News / Africa

South Sudan Businesses Fear Oil Shutdown Fallout

South Sudanese express their support as President Salva Kiir declared a halt on all oil operations in South Sudan, in Juba, January 23, 2012.
South Sudanese express their support as President Salva Kiir declared a halt on all oil operations in South Sudan, in Juba, January 23, 2012.

When South Sudan decided to shut down its oil production to protest against alleged injustices from the north, the country was also cutting off 98 percent of its revenue.  Businessmen in the south are particularly concerned about the economic consequences of the shutdown.

Mustafa Ayoo runs a small hardware store at the Jebel market on the outskirts of the capital. Like many other business owners here, he has been closely following news of the oil shutdown, a two-week process begun late last month which should be nearing completion.

“Well, I'm concerned for sure, because it's like even foreign exchange is going to be a problem," said Ayoo. "Because mostly here the things we sell are coming from another country - mostly from Uganda and Kenya.  Here I'm sure it's going to affect my business.”

Ayoo says he typically buys his materials using U.S. dollars. But the dollar and other foreign currencies that had been brought into the country through the oil trade are getting harder to find since the shutdown.

South Sudan's central bank, trying to conserve dollar reserves, has ordered that wire transfers to Kenya and Uganda be conducted using only the South Sudanese pound.

Michael Toma, originally from Uganda, has been selling household goods at the Jebel market for the past year.

“Yeah, I'm so concerned in that I believe it's already has impact as of now. Though we are worried if the impacts are going to be a long term impact definitely we the common man will have to suffer," said Toma. "But however, I overheard the president say 'it's for the better' and in hearing what he said I have reason to believe that he was right in ordering the shutdown of the oil. It's affecting us, right, but we believe its a better decision for the future.”

North-South Sudan oil pipeline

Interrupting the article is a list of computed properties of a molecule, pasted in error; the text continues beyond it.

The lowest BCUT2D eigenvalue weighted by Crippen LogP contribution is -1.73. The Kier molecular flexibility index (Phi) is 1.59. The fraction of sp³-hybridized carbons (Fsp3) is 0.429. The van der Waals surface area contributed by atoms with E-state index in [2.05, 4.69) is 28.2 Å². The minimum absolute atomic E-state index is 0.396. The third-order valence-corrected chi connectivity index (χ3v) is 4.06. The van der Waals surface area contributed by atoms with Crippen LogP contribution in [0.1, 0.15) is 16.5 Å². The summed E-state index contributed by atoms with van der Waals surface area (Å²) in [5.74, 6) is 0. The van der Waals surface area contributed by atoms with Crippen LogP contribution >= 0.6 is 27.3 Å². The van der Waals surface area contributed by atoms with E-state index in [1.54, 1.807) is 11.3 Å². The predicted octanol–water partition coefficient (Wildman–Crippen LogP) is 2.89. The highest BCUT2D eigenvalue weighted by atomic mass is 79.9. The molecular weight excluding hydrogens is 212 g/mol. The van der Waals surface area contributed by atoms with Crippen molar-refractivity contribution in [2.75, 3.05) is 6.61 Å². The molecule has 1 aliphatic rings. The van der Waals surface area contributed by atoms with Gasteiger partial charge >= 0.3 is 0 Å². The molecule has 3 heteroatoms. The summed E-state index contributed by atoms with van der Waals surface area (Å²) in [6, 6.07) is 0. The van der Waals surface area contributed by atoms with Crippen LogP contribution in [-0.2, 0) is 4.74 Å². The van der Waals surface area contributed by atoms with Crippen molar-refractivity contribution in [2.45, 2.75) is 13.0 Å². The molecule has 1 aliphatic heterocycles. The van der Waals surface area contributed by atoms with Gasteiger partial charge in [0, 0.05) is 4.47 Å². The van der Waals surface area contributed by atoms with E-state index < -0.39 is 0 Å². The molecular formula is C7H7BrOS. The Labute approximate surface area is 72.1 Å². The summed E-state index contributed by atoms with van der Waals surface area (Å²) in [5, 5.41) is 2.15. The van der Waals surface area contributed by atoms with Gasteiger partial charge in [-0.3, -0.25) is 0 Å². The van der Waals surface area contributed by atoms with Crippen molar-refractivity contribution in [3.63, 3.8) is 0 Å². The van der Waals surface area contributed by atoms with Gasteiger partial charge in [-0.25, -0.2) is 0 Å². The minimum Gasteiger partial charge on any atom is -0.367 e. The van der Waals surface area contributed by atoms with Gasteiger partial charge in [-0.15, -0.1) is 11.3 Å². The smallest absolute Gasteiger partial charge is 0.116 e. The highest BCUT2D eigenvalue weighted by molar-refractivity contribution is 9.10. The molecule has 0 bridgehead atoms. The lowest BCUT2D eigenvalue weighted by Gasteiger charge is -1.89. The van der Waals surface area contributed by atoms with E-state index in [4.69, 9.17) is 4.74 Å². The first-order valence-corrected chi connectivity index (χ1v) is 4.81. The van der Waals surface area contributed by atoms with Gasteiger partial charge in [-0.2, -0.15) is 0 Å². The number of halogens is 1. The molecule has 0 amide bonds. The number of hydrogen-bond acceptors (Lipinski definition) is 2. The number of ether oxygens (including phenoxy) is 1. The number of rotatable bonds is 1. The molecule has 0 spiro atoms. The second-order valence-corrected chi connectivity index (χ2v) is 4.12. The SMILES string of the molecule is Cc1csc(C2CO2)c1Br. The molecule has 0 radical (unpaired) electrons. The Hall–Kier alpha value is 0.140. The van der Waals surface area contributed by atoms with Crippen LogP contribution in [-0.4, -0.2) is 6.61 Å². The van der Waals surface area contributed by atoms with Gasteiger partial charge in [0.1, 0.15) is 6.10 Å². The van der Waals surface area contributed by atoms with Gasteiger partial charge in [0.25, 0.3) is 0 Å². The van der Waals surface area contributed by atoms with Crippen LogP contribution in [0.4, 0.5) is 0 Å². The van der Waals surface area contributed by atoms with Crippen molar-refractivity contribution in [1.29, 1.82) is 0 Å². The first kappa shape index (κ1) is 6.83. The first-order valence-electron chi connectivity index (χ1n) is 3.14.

North-South Sudan oil pipeline

South Sudan depends on northern pipelines to send its oil to international markets. The south cut off its oil trade with the north after accusing Sudan of stealing $815 million worth of oil. Khartoum says it took the oil to compensate for unpaid transit fees.

An African Union panel led by former South African President Thabo Mbeki put forward a proposal to settle the dispute in which South Sudan would pay the north some $5 billion over the next five years to make up for the lost revenue.

South Sudan rejected the proposal. Toma says he supports that decision.

“I believe in that, because given the provisions that were drafted by the AU and trying to peruse through them I have the feeling that South Sudan as a nation was being cheated," said Toma. "Its sovereignty was being tampered with and it was being reduced [from] an independent country to a dependent country.”

South Sudan also faces enormous development challenges. The United Nations estimates that only a quarter of the population is literate and about the same percentage has access to health care.

Some traders, like Dayo King, think the nation may still be too fragile to sacrifice so much of its economy.

“This is still a country that has just begun, in fact was trying to do development just from the start, so if there's no oil maybe when the oil even stops maybe like one week it affects people terribly," King said.

Others like Simon Gatdier Yieh support South Sudan at all costs.  Having witnessed years of war, Yieh says the south, as an independent nation, is in the right to stand up to Khartoum.

“The people of the Arab side like Omar al-Bashir they've not forgotten the war; it's not good," said Yieh. "So we're very happy for our president to shutdown the oil because oil belongs to the south. It does not belong to the north.

The government of South Sudan is preparing to announce austerity measures to reduce spending in order to make up for the economic shortfall.

But with so many people in the country lacking basic services, and many others kept alive through emergency humanitarian interventions, any significant cuts could be painful.

You May Like

Myanmar Fighting Poses Dilemma for China

To gain some insight into conflict, VOA’s Steve Herman spoke with Min Zaw Oo, director of ceasefire negotiation and implementation at Myanmar Peace Center More

Australia Concerned Over Islamic State 'Brides'

Canberra believes there are between 30 and 40 Australian women who have taken part in terror attacks or are supporting the Islamic State terror network More

Recreational Marijuana Use Now Legal in Washington, DC

Law allows adults 21 and over to privately possess and smoke 0.05 kilogram of pot, and to grow small amounts of the plant More

This forum has been closed.
Comments